How dependent we have become on pieces of paper, on little books with coloured covers in which we track our progress through the world. History is littered with accounts of letters of passage given by a ruler to an envoy asking for safe passage. Somewhere in Britain there’s a passport that was issued on 18 June 1641 signed by Charles I. But it wasn’t until World War I that passports were generally required for international travel.

I still recall when the old Irish hard-backed green passport was discontinued in favour of the soft-backed burgundy EU version. I remember feeling a little less Irish as a result of this convergence of colour and thinning of paper. I didn’t want to be a limp burgundy European; I wanted to be solid, green and Irish (mind you, I’m sure there are those who still think I’m both!).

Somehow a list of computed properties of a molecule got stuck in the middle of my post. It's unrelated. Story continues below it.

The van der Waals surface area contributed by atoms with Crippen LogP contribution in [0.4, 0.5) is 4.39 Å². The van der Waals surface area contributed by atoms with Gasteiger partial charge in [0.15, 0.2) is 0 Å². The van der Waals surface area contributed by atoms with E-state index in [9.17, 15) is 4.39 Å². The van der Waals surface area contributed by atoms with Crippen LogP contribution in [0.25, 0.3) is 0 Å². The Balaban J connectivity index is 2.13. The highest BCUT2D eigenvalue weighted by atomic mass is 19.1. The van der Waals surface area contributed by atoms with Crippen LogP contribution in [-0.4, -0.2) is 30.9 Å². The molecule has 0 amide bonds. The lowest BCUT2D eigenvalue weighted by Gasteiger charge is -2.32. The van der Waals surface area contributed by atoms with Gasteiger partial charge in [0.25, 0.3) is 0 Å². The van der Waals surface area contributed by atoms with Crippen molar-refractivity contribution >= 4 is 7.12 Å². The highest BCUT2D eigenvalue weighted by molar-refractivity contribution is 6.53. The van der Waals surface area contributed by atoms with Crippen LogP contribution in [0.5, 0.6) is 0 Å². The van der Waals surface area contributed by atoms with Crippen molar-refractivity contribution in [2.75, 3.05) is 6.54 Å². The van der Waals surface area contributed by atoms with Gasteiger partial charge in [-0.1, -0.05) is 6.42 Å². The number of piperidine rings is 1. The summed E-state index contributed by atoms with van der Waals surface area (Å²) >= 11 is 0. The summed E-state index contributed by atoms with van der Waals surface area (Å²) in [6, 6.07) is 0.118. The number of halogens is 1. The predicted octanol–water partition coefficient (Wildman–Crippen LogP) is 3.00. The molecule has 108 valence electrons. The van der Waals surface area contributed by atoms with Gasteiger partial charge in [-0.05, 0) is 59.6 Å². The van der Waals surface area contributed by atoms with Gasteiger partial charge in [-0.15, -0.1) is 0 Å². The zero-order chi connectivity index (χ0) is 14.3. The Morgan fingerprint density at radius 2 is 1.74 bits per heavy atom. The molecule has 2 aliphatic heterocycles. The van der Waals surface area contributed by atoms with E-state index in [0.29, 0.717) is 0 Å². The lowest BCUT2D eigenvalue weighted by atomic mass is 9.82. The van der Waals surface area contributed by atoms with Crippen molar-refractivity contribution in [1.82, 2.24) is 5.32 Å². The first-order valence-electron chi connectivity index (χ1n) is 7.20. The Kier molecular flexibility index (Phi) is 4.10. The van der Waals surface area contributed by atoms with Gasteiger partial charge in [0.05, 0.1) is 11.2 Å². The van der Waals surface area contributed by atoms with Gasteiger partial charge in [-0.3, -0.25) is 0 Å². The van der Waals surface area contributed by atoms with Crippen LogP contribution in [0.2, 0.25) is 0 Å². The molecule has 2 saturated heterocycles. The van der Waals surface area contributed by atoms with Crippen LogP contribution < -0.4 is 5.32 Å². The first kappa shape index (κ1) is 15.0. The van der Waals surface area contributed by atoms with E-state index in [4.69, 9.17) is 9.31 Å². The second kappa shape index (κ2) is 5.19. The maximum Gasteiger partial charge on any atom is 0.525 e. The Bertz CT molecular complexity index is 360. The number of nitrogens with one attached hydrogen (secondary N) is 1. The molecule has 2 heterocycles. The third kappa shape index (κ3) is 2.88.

Having unearthed a new fixation on passports, I can now state with some authority that the Nicaraguan passport has 89 security features and, according to The Guardian is one of the ‘least forgeable documents in the world’. Whereas the poor Israeli document is one of the most useless; it’s not accepted by 25 countries including Cuba and North Korea.

So back to me and my breakdown. The airline found my passport and called the hotel to let me know. Life was restored to near normal. Experiencing that gut-wrenching fear of being stateless on such a tiny, insignificant scale, has engendered in me a whole new empathy for refugees and those who don’t have passports to lose. It’s also taught me about vulnerability and shown me a whole new side of me.